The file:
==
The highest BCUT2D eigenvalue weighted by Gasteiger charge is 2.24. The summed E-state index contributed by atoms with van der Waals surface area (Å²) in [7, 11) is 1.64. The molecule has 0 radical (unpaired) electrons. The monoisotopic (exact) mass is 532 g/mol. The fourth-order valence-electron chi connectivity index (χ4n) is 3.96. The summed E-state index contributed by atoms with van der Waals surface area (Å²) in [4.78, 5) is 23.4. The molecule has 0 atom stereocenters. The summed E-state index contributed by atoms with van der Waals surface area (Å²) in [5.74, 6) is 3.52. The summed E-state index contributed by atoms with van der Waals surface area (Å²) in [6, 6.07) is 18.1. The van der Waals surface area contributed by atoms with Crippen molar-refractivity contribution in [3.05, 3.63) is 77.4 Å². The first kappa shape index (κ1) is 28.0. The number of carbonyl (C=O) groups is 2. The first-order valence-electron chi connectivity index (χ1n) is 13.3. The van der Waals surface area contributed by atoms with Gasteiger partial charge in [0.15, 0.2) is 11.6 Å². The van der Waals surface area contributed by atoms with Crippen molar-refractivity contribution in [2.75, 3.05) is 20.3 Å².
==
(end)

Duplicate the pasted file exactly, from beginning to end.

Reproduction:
The highest BCUT2D eigenvalue weighted by Gasteiger charge is 2.24. The summed E-state index contributed by atoms with van der Waals surface area (Å²) in [7, 11) is 1.64. The molecule has 0 radical (unpaired) electrons. The monoisotopic (exact) mass is 532 g/mol. The fourth-order valence-electron chi connectivity index (χ4n) is 3.96. The summed E-state index contributed by atoms with van der Waals surface area (Å²) in [4.78, 5) is 23.4. The molecule has 0 atom stereocenters. The summed E-state index contributed by atoms with van der Waals surface area (Å²) in [5.74, 6) is 3.52. The summed E-state index contributed by atoms with van der Waals surface area (Å²) in [6, 6.07) is 18.1. The van der Waals surface area contributed by atoms with Crippen molar-refractivity contribution in [3.05, 3.63) is 77.4 Å². The first kappa shape index (κ1) is 28.0. The number of carbonyl (C=O) groups is 2. The first-order valence-electron chi connectivity index (χ1n) is 13.3. The van der Waals surface area contributed by atoms with Gasteiger partial charge in [0.15, 0.2) is 11.6 Å². The van der Waals surface area contributed by atoms with Crippen molar-refractivity contribution in [2.75, 3.05) is 20.3 Å².